A Request for Input

I’d like to continue making videos for my YouTube channel; I want to do a series of lectures or talks that would be easier and faster to produce, without all the editing involved in using film clips. I’ve got some thoughts about what might work, but I’d like to ask for your input on this issue. What I’m looking for is a theme that might unite a number of different videos. When my book on psychological defense mechanisms comes out next year, I’m planning to do a whole series about individual defenses, but it feels premature to begin that project right now. Any thoughts? What would be of interest to you? I would definitely want it to me more clinical, more focused on the psychotherapy process. Please write and let me know if you have any suggestions. Thanks!

Shame and How It Produces Envy

A teenage boy who I’ll call Sam recently told me that he was having a “problem with jealousy.” When I asked Sam what he meant, he explained that Ryan, another boy at his school, was incredibly charismatic and popular; all the other kids wanted to be around him and he seemed able to attract anyone he wanted. Sam’s feelings of “jealousy” were so powerful, so painful that at times, he couldn’t bear to look at Ryan. “He just makes me feel so bad about myself,” Sam added.

When Sam uses the word jealousy, he’s actually referring to what I would instead call envy. (I discuss the difference between the two in this earlier post.) Sam also has it backwards: Ryan doesn’t make him feel bad about himself; Sam already feels bad about himself (full of shame), and because of this basic feeling that’s he’s defective or damaged, different from and inferior to other people, his envy of Ryan is excruciating painful. Envy is a normal human emotion, one virtually everybody feels at one time or another; as I’ve said before, it also has its value, teaching us what we want to have or to be, and thereby motivating us. When coupled with basic shame, however, it becomes toxic.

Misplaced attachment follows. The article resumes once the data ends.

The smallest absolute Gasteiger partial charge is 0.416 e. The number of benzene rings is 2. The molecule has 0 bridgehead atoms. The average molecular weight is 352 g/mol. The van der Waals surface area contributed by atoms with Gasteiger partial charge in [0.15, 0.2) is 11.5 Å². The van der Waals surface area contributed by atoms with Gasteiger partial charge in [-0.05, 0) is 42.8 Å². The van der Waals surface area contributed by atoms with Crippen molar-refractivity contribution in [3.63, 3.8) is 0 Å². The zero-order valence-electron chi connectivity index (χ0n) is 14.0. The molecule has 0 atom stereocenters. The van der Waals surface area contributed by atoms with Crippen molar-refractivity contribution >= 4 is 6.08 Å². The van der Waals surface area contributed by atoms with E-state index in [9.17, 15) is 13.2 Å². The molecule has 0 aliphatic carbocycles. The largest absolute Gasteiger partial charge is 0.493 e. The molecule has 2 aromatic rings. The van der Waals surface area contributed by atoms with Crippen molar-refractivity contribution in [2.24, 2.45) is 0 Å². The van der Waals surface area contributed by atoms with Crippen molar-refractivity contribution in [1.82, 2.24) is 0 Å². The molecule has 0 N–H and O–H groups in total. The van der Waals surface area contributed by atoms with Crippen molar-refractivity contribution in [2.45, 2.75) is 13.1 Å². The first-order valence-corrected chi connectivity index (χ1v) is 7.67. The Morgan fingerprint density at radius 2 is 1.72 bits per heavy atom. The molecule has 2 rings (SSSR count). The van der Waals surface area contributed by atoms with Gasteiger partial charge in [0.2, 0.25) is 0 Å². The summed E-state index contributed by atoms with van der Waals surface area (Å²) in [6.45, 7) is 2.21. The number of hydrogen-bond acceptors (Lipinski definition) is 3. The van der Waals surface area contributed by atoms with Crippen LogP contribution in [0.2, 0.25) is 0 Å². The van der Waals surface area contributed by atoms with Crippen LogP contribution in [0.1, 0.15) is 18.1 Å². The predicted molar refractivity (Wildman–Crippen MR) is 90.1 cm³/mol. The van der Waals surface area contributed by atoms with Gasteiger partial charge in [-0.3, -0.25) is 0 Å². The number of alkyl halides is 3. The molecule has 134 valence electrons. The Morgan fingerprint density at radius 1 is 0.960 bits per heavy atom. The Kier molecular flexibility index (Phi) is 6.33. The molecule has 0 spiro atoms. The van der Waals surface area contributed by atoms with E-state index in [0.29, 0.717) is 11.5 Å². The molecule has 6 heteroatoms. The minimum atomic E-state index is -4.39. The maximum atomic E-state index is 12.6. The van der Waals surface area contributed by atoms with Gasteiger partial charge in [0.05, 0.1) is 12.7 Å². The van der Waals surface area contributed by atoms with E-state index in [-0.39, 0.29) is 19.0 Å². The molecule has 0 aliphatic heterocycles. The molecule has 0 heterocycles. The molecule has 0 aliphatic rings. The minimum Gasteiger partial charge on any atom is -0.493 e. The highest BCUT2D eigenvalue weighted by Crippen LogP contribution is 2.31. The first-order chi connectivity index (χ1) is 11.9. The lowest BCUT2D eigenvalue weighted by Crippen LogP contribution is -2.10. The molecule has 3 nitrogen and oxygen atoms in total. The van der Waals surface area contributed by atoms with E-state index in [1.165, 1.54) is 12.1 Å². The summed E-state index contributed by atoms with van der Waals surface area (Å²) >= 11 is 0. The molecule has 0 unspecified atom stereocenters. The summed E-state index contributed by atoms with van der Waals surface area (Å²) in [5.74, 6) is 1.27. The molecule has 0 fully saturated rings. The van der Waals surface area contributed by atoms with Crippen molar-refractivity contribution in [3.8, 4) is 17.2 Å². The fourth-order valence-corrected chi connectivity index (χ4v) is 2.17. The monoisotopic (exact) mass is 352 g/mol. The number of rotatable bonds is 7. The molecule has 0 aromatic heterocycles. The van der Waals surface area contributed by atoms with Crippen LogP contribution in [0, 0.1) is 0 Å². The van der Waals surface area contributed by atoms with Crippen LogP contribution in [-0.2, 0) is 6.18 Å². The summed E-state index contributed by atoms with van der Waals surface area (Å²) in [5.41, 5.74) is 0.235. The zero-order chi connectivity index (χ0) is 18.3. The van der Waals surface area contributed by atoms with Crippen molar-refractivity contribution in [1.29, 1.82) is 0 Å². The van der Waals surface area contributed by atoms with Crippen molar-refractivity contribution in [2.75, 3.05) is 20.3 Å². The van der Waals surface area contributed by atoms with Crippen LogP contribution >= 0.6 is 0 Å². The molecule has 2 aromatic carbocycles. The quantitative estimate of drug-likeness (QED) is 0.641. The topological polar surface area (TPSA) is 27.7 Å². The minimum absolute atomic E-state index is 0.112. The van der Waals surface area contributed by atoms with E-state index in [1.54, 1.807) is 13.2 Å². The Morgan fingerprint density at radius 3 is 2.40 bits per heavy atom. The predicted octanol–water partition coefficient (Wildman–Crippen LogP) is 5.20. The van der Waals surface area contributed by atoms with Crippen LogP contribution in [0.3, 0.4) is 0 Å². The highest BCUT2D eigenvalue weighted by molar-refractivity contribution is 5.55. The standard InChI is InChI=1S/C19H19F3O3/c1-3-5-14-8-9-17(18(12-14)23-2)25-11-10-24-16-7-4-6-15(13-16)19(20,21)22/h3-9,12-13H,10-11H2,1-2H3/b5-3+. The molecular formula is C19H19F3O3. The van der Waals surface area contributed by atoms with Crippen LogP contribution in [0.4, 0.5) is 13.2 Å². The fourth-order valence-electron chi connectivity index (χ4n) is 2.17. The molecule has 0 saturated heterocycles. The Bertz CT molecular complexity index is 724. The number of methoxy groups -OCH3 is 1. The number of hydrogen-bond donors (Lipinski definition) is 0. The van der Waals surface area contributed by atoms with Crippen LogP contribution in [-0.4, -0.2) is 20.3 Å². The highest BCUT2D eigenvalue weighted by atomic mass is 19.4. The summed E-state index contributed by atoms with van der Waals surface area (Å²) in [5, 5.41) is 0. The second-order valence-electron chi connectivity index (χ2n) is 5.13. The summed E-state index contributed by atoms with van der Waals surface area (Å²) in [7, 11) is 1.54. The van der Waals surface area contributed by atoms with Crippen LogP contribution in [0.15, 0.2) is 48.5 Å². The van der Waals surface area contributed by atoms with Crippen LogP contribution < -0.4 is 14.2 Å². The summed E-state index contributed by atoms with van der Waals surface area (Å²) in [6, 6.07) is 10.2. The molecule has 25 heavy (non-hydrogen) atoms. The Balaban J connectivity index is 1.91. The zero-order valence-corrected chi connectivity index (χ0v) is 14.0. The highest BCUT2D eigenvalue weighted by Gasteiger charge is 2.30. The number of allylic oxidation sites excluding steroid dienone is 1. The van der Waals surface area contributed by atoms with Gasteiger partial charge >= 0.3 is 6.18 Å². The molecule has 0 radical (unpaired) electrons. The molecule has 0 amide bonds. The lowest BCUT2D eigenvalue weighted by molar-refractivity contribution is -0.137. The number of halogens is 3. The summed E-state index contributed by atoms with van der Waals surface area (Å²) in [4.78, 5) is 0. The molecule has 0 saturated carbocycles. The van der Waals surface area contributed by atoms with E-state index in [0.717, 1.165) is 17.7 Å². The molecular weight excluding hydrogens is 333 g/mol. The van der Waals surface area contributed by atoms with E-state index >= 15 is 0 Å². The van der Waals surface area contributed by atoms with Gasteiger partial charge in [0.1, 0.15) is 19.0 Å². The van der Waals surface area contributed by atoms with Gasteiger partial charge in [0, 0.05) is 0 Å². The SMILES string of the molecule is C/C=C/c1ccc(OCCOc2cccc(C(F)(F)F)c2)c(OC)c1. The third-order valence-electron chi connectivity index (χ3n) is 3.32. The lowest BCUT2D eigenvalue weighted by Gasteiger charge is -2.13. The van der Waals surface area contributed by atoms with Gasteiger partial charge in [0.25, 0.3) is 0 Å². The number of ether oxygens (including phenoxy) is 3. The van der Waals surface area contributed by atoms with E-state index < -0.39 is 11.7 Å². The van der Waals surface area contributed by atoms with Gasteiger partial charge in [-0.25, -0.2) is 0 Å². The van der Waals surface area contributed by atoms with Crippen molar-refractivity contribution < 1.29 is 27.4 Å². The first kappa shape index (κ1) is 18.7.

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Attachment Theory and the Healing Psychotherapy Relationship

In the first part of this series, I discussed Allan Schore’s video about early neurological damage resulting from failures in the attachment relationship between mother and baby. In the second part, I used Schore’s research to help explain why our defense mechanisms are so tenacious, and why authentic change is difficult and rare. I’d now like to conclude with my personal, somewhat idiosyncratic view on how real change occurs, how that early damage can to some degree be healed, and what conditions are necessary to do so. I don’t have the science to back it up; all I can offer is my experience, both as a client on the couch for 14 years, and in working with my own clients for the last three decades.

My thesis is simple: if failures in early attachment damage the brain as it develops, the way to repair that damage (to the extent possible) is through another “attachment” relationship that somewhat resembles but also differs in major ways from that early bond: the psychotherapy relationship. I suppose I mean that in therapy, something like a “corrective emotional experience” occurs, as long as we don’t idealize that experience and we understand that therapy doesn’t fully correct for all those early emotional failures. The corrective emotional experience in therapy is not a replacement for a mother who truly loved and cared for you. It’s the closest to such an experience that many people ever get but it’s a distant “second best.”

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